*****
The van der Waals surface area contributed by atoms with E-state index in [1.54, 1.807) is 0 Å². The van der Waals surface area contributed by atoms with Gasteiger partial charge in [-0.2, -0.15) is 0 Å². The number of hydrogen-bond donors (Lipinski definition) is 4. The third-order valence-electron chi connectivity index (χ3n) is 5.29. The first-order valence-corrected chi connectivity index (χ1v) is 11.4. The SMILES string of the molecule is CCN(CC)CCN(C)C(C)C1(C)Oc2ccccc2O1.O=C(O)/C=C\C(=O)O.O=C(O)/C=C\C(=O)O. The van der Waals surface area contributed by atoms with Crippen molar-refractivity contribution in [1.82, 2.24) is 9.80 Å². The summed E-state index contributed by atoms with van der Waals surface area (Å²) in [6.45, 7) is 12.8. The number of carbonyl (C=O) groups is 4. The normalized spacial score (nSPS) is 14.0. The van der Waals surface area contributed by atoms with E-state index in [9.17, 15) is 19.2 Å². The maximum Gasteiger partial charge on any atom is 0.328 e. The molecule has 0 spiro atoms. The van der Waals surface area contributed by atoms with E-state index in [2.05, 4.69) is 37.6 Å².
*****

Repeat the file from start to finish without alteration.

The van der Waals surface area contributed by atoms with E-state index in [1.54, 1.807) is 0 Å². The van der Waals surface area contributed by atoms with Gasteiger partial charge in [-0.2, -0.15) is 0 Å². The number of hydrogen-bond donors (Lipinski definition) is 4. The third-order valence-electron chi connectivity index (χ3n) is 5.29. The first-order valence-corrected chi connectivity index (χ1v) is 11.4. The SMILES string of the molecule is CCN(CC)CCN(C)C(C)C1(C)Oc2ccccc2O1.O=C(O)/C=C\C(=O)O.O=C(O)/C=C\C(=O)O. The van der Waals surface area contributed by atoms with Crippen molar-refractivity contribution in [1.82, 2.24) is 9.80 Å². The summed E-state index contributed by atoms with van der Waals surface area (Å²) in [6.45, 7) is 12.8. The number of carbonyl (C=O) groups is 4. The normalized spacial score (nSPS) is 14.0. The van der Waals surface area contributed by atoms with E-state index in [9.17, 15) is 19.2 Å². The maximum Gasteiger partial charge on any atom is 0.328 e. The molecule has 0 spiro atoms. The van der Waals surface area contributed by atoms with E-state index in [2.05, 4.69) is 37.6 Å².